Quarter Horse Country
Oklahoma is to American Quarter Horse racing as Kentucky is to Thoroughbred racing.
There are more top American Quarter Horse sprinters bred in Oklahoma each year than in any other state. In fact, there are more horses in Oklahoma than there are in Kentucky. Next time you drive down the road and see horses in a pasture in the Sooner state, chances are about 9 in 10 that you're looking at an American Quarter Horse.
There are more than 35,000 owners of Quarter Horses living in Oklahoma, and although not all of the horses are "racing" Quarter Horses, most carry the heritage of the racing bloodlines somewhere in their pedigrees.
Oklahoma bloodlines have produced the fastest Quarter Horses in the world over the years, and Oklahoma continues to dominate the breeding industry with the quality of breeding stock domiciled in this State.
More than half of the nation's top ten trainers, riders, owners, and breeders of racing Quarter Horses will likely participate in Oklahoma racing at Remington Park during the 2016 race meet.
Horse Racing is Oklahoma
Horse racing is deeply embedded in both the history and culture of Oklahoma.
College and high school football may be king in terms of our culture, but horse racing gives football a pretty good run for its money. In fact, Oklahoma City, the home to Remington Park, credits its own existence to the "world's biggest horse race": An estimated 50,000 people - many on horseback - literally raced for land in present day Oklahoma City and surrounding areas in the Oklahoma land run for the "unassigned lands" on April 22, 1989.
In 2016, Remington Park drew 1,825,361 people - more than any single sporting-entertainment destination in the state - to see live racing, listen to live music and play in the Remington Park casino.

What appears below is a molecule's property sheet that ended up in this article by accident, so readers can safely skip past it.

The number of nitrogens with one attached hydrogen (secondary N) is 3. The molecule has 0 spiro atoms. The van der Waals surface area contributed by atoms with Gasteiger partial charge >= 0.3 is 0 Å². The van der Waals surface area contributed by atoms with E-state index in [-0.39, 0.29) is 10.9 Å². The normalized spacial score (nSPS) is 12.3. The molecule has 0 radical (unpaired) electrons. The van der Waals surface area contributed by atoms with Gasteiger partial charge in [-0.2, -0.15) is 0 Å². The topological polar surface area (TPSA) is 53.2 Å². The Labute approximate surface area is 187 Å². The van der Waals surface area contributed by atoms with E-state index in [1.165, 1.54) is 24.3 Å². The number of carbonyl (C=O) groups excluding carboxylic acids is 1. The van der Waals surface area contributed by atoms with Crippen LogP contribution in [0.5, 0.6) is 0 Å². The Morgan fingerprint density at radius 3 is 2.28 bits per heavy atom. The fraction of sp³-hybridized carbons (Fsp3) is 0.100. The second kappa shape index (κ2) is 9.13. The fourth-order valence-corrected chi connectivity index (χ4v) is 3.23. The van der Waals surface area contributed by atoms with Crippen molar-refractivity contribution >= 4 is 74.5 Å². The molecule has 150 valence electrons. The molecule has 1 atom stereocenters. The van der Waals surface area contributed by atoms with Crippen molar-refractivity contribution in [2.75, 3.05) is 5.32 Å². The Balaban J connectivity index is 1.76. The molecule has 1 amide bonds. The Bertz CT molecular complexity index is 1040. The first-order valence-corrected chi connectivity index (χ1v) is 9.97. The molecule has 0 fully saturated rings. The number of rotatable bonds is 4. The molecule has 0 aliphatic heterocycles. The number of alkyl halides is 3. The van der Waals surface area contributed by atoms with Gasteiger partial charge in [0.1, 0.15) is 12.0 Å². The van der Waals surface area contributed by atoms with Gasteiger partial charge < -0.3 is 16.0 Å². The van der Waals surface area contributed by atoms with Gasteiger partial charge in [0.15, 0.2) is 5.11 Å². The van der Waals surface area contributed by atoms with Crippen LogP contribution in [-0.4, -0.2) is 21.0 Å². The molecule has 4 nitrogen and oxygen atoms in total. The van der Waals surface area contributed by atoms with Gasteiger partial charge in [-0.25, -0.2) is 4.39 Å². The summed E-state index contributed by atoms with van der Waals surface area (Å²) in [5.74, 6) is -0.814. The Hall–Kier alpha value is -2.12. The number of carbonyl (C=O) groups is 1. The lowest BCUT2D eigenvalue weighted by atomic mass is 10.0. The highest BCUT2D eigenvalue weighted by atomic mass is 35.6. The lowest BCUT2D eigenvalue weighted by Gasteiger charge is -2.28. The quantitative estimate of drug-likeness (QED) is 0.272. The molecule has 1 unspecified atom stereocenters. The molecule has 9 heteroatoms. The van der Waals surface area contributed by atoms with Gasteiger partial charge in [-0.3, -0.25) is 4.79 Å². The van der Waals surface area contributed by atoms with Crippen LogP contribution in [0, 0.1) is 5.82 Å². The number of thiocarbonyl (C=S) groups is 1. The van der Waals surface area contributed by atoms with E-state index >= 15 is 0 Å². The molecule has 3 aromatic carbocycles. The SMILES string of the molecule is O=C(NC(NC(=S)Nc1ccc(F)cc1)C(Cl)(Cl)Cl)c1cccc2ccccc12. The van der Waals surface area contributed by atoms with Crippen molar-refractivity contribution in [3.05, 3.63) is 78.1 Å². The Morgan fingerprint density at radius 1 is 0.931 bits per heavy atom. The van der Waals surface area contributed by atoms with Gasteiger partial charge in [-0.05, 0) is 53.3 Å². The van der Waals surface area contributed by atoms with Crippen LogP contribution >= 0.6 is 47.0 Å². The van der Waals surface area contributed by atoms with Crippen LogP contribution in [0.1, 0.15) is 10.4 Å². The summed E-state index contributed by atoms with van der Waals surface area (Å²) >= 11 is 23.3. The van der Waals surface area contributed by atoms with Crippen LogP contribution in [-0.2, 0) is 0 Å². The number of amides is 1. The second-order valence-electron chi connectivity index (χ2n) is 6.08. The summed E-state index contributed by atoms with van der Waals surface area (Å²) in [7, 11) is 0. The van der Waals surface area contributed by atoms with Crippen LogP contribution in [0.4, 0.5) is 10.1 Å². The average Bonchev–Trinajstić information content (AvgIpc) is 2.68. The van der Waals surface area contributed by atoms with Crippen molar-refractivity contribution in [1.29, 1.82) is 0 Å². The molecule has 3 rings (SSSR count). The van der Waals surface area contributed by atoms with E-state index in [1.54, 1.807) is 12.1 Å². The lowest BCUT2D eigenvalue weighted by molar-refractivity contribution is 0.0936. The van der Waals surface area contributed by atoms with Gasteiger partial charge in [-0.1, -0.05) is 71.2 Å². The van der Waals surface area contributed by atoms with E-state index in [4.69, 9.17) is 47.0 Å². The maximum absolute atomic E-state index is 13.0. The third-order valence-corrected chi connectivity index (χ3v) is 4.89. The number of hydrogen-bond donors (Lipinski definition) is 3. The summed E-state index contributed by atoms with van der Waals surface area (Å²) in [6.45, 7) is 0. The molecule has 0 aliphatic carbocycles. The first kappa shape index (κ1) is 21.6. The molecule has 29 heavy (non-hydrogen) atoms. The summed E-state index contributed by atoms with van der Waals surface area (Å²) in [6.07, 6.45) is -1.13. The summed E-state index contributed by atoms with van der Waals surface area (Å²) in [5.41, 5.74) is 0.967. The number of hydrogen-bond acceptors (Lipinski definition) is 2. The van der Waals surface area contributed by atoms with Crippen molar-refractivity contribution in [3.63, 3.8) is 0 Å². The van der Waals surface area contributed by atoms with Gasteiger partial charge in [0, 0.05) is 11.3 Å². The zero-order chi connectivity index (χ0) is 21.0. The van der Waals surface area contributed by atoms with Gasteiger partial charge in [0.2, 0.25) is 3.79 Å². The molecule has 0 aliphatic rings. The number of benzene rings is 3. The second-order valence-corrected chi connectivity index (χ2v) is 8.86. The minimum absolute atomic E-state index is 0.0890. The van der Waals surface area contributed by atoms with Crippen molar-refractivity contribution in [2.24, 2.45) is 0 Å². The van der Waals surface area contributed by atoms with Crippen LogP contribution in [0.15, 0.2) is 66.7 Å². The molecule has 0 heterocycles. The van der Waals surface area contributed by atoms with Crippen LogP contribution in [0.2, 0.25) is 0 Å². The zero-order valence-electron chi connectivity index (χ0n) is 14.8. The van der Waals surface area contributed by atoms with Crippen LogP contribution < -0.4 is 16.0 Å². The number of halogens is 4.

Today, there are more than 50,000 people in Oklahoma involved in the race horse industry.
The economic impact of American Quarter Horse racing on Oklahoma is estimated to exceed $700 million annually and includes such jobs, goods, and services provided by farmers as raising and selling feed and hay, feed stores, veterinary support services, horse trailer manufacturing plants, truck and trailer dealers, and even the restaurants and hotels that provide services for the out of town and out of state race industry professionals drawn to Remington Park for the live racing season.
Over 35,000 jobs in Oklahoma are created because of the horse industry.
Big Purses On Track for 2017
In 2016 the RP Quarter Horse meet paid out just over 13.1 million in Purses, which was an average of $261,660 per day for Quarter Horses. In 2017 an estimated $13.2 Million in purse money is up for grabs with an abundance of stakes races at Remington including the oldest recognized Quarter Horse Futurity in the industry, the Oklahoma Futurity and Derby, the Remington Park Oklahoma Bred Futurity offers approximately $1.3 Million in total purse money, the Heritage Place Million Dollar Futurity, and the Remington Park Championship. Just to name a few!
For a closer look at the 2017 racing calendar, click here.
Oklahoma Equine Industry Study
Recently the Oklahoma Department of Agriculture, the OQHRA, the Thoroughbred Racing Association, and the two gaming tracks (Remington Park and Will Rogers Downs) commissioned a well-respected national firm to conduct a study on the economic impact of the horse industry in Oklahoma. Our goal was to measure the impact of the horse industry since the passage of State Question 712 which made promises to benefit the entire State of Oklahoma at the same time that it helped save the horse racing industry in the State.
The results are in, and they are astounding! In 2005 the economic impact of the horse industry in Oklahoma was $1.2 Billion according to an American Horse Council Study prepared by Deloitte.
For more information on Oklahoma Quarter Horse racing visit: www.oqhra.com